Miss Sylvie is standing in front of her new classroom on the ground floor. Students learn short sentences that make communication in the classroom easier. They ask in unison what time or time the next break is and learn what it means when the teacher tells them to look at the board. About half of the students in this class live in the village. When the teacher asks who lives in the village, Nestor raises his hand (14). He tries to explain in English that he has been living here for three months with his mother and brother. His colleague Dima (12 years old) opens Google Translate on his mobile phone and helps him. Next to the Ukrainian boys is a girl from Malaysia. She gives a thumbs up when we ask if she likes to go to school.
There are significantly more boys in OKAN classes on Linkeroever. This is often the case. Girls who normally wear headscarves are not allowed to wear them in class here. For many girls, this threshold is too great, and they, unfortunately, drop out of school. Three girls were supposed to attend recently, but when we told them not to wear headscarves at school, they stopped coming,” the principal said.
In Miss Sylvie’s class, a few students are still pursuing distance education in Ukraine. They are also trying to get a diploma there. “It’s not always easy for these kids. Sometimes it doesn’t work either. Recently, a boy in my class had a complete meltdown. His brother finally came to Belgium, but he was taken care of somewhere in Wallonia. It was very difficult for him. Most of my students are teenagers, and they really have a hard time figuring out who they are, and with their trauma I can only imagine how complicated it all is.”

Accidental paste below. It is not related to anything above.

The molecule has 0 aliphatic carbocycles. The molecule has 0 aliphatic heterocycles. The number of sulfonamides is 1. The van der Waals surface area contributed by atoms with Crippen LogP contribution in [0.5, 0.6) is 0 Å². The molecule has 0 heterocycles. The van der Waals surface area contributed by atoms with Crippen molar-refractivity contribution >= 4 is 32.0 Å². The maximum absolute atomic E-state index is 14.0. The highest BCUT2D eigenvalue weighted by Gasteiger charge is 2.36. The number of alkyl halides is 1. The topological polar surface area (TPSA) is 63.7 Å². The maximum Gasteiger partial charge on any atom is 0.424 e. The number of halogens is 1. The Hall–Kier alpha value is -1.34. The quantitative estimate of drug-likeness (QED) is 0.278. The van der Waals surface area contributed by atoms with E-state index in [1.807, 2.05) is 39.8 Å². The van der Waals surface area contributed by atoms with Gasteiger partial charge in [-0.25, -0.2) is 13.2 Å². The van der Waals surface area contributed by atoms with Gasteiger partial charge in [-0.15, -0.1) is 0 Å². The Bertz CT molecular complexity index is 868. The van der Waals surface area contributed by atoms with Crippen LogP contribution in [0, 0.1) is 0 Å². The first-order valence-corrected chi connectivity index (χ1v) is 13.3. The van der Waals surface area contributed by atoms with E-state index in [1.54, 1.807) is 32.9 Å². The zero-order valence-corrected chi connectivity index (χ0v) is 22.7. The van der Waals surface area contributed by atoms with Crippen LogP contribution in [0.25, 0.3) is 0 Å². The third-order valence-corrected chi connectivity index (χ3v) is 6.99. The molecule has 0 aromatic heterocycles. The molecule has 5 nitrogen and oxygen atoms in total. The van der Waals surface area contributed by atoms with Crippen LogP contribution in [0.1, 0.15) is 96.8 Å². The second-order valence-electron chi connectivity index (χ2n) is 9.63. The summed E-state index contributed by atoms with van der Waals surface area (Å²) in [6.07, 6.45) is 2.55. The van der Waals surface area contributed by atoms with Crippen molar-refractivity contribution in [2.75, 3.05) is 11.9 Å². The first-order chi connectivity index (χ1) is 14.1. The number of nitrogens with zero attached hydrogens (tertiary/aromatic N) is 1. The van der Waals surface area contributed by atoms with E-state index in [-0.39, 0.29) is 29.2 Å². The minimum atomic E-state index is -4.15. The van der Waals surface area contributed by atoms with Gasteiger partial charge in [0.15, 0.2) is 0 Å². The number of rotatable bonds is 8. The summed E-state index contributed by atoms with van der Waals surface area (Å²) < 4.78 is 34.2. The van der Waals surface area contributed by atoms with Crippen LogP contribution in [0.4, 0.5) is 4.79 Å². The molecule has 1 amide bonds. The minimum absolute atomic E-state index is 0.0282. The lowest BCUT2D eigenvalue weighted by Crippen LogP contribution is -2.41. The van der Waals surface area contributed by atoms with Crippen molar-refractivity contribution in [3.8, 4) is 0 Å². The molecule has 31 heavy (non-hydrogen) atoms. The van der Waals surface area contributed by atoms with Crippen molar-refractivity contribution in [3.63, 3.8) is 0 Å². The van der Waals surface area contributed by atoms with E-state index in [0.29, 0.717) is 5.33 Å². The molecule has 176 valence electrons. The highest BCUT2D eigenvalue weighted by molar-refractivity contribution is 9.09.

The school also has a multipurpose room which is also used as a dining hall on rainy days. “We see a lot of empty lunch boxes. This is a huge pain point. Next week we invited an organization that can explain the problem. We are also thinking of starting a pilot project to provide food to students at the school.”
The youth of the village can prepare a packed lunch in the morning. “But not all of them feel like getting up early for that. Of course we shouldn’t make them too lazy just by serving the food. We still find our way there.”
And so you get big differences between the students in this improvised school. “For students from Afghanistan, for example, it is difficult to understand why children from Ukraine are ‘allowed’ to live here in this new village. Many sports clubs also made places available to Ukrainian children last year, so there is not always room for Afghan children. This is also difficult. “.
If all goes well, these disciples will move on to regular education next year. “But even then we have a problem. Because in many directions there are also queues for a place in the classroom. Then they end up in the queue again. We are doing useful work here, but structurally this school does not solve much. Says Saint Robinet, coordinator of OKAN.
The school bell is ringing, the class day is over. Children leave, but not everyone leaves. Balls are taken out of the boxes and a few boys start playing soccer. A twelve year old boy kicks a ball to a sixteen year old boy. “That 12-year-old boy first went to primary school with his sister, but then came to our school. Without the sister. He was very shy and sad at first, but the older boys took care of him and now he’s playing very well,” says Sarah.
Some of the girls are still talking on the sofa. So it goes on for a while. “Sometimes I leave here at 5:30 in the afternoon and they’re still playing. Then I have to say it’s time to go home. The kids love hanging out here and it’s good. It’s good for them to be comfortable here.”